Bioengineering Modeling, Analysis, and Design (BE MAD I & II)
The Bioengineering Modeling, Analysis, and Design (BE MAD) sequence is the core lab experience for Bioengineering students. Normally taken during the junior year, it draws together seemingly disparate topics from earlier course work, representing the breadth and complexity of Bioengineering. Each module requires extensive math, engineering, modeling & programming, data analysis, and writing.
Dialysis & Pharmacokinetics (September - October)
In these lab modules, students create a mathematical model which involves a series of differential equations to predict the appropriate amount of medication to provide a patient. This process is similar to the design process of pharmaceutical companies who must define appropriate dosage for medication. These modules pull together work students have or will do in statistics, programming and modeling, fluid transport, and physiology.
Cockroach-Machine-Interface (October - December)
In this lab module series, students first learn to control a leg, severed from a live cockroach, using electrical signals. The next step is to attach the leg to a motor arm in order to get two degrees of motion (biomechatronic prosthetic). The final step is to use the students' electrophysiological signals from their muscles (EMG) and use that to control the biomechatronic prosthetic. This module pulls together work students have or will do do with physiology, biomechanics, programming, electronics and signal theory, as well as statistics.
See the feature by "Here & Now" on NPR: https://www.wbur.org/hereandnow/2015/06/10/cockroach-legs-research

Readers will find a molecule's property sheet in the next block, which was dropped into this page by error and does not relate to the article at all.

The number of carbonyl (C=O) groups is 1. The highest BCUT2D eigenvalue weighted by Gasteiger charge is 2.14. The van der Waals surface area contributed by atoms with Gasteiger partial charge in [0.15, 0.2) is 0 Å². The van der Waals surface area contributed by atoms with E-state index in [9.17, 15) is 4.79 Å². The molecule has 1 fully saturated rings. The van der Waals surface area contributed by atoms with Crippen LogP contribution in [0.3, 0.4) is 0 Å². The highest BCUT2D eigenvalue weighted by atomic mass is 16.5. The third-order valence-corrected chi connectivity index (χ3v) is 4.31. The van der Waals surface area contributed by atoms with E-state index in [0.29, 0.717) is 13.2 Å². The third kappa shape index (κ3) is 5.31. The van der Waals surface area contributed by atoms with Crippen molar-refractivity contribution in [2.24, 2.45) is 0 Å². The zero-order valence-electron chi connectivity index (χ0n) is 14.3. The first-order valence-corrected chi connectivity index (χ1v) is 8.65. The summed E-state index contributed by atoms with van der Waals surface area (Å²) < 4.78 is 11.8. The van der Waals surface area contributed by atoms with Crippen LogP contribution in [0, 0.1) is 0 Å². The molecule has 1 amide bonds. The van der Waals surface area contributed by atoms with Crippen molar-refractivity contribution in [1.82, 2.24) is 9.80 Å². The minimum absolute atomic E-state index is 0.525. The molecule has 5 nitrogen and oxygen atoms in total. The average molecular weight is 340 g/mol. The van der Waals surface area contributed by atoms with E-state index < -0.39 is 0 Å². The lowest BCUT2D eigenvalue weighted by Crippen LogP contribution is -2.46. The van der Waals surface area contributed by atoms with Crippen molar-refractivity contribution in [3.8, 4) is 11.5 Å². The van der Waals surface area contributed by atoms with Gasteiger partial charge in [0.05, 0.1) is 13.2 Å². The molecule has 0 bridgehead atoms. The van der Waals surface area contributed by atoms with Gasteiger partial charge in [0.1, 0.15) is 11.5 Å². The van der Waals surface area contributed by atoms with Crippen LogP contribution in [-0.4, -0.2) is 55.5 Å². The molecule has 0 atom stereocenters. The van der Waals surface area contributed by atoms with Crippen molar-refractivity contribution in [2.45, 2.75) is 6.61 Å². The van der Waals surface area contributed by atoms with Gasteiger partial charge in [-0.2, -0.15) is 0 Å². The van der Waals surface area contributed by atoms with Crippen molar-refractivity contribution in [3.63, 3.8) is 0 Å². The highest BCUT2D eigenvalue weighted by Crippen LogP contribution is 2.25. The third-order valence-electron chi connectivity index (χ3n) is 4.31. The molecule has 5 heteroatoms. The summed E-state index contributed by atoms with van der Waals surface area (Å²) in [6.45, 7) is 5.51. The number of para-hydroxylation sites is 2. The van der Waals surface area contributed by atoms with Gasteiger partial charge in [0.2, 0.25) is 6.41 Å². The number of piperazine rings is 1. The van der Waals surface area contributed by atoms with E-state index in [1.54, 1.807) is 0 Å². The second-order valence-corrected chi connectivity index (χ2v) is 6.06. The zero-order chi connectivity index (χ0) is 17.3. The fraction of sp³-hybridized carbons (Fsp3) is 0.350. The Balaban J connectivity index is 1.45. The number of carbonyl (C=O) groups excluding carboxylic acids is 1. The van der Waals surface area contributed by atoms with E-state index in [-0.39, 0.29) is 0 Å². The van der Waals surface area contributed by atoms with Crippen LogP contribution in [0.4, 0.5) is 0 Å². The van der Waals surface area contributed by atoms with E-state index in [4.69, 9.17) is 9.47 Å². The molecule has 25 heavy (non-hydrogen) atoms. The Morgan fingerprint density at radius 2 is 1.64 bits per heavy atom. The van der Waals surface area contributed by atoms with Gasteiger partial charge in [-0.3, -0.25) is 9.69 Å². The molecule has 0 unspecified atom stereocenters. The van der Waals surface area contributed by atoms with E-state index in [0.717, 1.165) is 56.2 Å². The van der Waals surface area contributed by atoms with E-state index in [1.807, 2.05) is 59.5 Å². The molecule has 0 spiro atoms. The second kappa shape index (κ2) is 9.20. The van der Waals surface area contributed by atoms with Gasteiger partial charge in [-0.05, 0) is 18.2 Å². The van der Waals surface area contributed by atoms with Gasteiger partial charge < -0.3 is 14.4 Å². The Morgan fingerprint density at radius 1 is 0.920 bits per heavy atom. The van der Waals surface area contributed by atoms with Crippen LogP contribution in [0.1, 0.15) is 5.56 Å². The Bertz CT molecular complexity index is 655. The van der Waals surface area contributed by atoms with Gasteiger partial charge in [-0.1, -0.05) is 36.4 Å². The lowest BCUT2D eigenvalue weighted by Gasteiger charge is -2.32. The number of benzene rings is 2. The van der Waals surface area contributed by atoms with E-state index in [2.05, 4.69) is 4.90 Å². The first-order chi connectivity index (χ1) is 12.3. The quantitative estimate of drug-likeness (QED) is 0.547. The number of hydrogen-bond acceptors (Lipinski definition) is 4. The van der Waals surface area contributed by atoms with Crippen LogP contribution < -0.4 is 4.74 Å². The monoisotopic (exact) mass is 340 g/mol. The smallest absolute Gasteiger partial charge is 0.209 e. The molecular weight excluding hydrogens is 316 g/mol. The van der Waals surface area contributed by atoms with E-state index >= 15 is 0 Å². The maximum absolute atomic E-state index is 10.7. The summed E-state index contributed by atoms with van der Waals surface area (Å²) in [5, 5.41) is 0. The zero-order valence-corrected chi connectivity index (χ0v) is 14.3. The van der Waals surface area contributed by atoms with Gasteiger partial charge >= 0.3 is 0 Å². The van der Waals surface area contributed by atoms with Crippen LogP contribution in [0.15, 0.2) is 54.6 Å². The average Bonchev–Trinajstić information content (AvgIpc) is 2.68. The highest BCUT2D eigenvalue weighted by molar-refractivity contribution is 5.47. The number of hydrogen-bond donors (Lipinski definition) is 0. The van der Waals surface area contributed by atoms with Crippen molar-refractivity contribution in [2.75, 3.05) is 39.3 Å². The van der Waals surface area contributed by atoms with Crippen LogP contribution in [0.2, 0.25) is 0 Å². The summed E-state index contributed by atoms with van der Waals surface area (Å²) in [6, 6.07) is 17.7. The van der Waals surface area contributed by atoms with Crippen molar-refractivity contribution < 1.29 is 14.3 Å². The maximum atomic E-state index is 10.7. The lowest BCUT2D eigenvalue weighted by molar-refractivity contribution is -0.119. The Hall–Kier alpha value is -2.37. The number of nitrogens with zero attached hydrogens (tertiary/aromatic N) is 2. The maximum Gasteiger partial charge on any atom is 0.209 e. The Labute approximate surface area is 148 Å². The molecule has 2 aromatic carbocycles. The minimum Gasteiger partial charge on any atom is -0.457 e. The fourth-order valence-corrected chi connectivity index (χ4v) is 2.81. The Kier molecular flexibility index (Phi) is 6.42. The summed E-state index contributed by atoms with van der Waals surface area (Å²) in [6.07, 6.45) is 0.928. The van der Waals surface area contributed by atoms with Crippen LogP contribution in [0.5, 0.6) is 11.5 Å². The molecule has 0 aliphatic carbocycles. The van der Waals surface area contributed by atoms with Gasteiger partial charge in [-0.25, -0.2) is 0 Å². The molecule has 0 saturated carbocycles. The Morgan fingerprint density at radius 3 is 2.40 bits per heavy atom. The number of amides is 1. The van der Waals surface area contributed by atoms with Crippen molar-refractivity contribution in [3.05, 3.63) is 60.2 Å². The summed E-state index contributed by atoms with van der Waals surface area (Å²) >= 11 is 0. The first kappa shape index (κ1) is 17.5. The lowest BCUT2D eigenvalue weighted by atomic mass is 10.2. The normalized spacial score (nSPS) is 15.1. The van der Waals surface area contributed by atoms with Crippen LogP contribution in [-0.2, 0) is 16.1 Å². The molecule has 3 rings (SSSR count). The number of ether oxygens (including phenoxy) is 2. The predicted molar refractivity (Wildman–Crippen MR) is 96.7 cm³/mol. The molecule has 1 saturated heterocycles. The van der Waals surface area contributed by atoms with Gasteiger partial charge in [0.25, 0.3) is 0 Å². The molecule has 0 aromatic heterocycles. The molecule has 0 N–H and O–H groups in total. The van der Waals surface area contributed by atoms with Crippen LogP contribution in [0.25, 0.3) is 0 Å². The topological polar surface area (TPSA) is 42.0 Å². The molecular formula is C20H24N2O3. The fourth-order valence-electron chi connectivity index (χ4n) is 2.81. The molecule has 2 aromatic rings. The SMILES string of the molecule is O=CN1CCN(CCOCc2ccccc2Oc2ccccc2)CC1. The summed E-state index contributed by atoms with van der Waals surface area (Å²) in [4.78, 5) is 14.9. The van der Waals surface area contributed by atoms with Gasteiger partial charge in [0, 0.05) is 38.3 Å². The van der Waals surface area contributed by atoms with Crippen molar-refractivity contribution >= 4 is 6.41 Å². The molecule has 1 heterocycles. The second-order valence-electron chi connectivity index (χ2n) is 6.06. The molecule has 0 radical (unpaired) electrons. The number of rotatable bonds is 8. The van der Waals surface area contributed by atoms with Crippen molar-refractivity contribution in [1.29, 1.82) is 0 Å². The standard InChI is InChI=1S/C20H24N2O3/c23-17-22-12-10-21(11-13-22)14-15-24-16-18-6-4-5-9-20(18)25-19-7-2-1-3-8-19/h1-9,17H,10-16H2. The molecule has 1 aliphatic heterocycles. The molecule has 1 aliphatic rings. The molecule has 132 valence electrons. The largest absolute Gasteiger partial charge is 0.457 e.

Another story from Bioengineering's blog: https://beblog.seas.upenn.edu/biomechatronic-students-cockroach/
Microfluidics through wax printing (January)
In this lab module, students design, using SolidWorks, and fabricate their own microfluidic device using wax printing techniques, the application of which would be for diagnostic devices. This module pulls together work students have done in biomaterials, programming, statistics, and fluid transport.
Synthetic Biology (February)
In this lab module, students mathematical model gene expression using spectrophotometer data. They also develop image processing and computational models to characterize quorum sensing. This module pulls together work students have done in molecular biology, physical chemistry, advanced mathematics, programming, and statistics.
This novel module was published in the journal ACS Synthetic Biology: https://pubs.acs.org/doi/abs/10.1021/acssynbio.6b00057
Electrocardiogram (ECG) & Signal Processing (March)
In this lab module, students design and develop an analog electronic filter to separate heart rate and respiratory rate from their own ECG data. This module pulls together work students have done in physiology, signals and systems, electronics, programming, and statistics.
Low-Cost Spectrophotometer (April)
In this lab module, students design and develop a low cost spectrophotometer for absorbance and fluorescence measurements. Students need to build an enclosure, using Solidworks, the electronics, and a Graphical User Interface. This module pulls together work students have done in physical chemistry, programming and statistics.